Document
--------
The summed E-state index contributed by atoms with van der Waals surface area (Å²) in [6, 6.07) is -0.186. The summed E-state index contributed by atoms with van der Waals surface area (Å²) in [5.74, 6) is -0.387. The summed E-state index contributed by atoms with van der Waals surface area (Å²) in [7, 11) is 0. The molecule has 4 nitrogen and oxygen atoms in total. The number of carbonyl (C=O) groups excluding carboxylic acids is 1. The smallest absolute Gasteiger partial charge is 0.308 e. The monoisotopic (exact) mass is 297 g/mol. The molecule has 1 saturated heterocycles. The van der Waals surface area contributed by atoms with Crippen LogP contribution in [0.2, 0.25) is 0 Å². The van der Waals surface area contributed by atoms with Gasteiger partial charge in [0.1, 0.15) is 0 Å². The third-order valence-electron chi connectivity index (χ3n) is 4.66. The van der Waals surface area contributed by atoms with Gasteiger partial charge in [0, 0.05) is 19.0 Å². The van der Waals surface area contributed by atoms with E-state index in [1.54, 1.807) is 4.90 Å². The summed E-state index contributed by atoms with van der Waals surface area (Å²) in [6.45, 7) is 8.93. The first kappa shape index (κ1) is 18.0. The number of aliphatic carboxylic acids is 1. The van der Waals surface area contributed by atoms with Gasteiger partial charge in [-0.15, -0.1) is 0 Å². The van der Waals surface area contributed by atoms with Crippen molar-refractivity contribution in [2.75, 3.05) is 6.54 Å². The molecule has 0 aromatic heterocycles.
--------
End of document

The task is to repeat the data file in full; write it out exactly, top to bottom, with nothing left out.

The summed E-state index contributed by atoms with van der Waals surface area (Å²) in [6, 6.07) is -0.186. The summed E-state index contributed by atoms with van der Waals surface area (Å²) in [5.74, 6) is -0.387. The summed E-state index contributed by atoms with van der Waals surface area (Å²) in [7, 11) is 0. The molecule has 4 nitrogen and oxygen atoms in total. The number of carbonyl (C=O) groups excluding carboxylic acids is 1. The smallest absolute Gasteiger partial charge is 0.308 e. The monoisotopic (exact) mass is 297 g/mol. The molecule has 1 saturated heterocycles. The van der Waals surface area contributed by atoms with Crippen LogP contribution in [0.2, 0.25) is 0 Å². The van der Waals surface area contributed by atoms with Gasteiger partial charge in [0.1, 0.15) is 0 Å². The third-order valence-electron chi connectivity index (χ3n) is 4.66. The van der Waals surface area contributed by atoms with Gasteiger partial charge in [0, 0.05) is 19.0 Å². The van der Waals surface area contributed by atoms with E-state index in [1.54, 1.807) is 4.90 Å². The summed E-state index contributed by atoms with van der Waals surface area (Å²) in [6.45, 7) is 8.93. The first kappa shape index (κ1) is 18.0. The number of aliphatic carboxylic acids is 1. The van der Waals surface area contributed by atoms with Gasteiger partial charge in [-0.15, -0.1) is 0 Å². The van der Waals surface area contributed by atoms with Crippen molar-refractivity contribution in [2.75, 3.05) is 6.54 Å². The molecule has 0 aromatic heterocycles.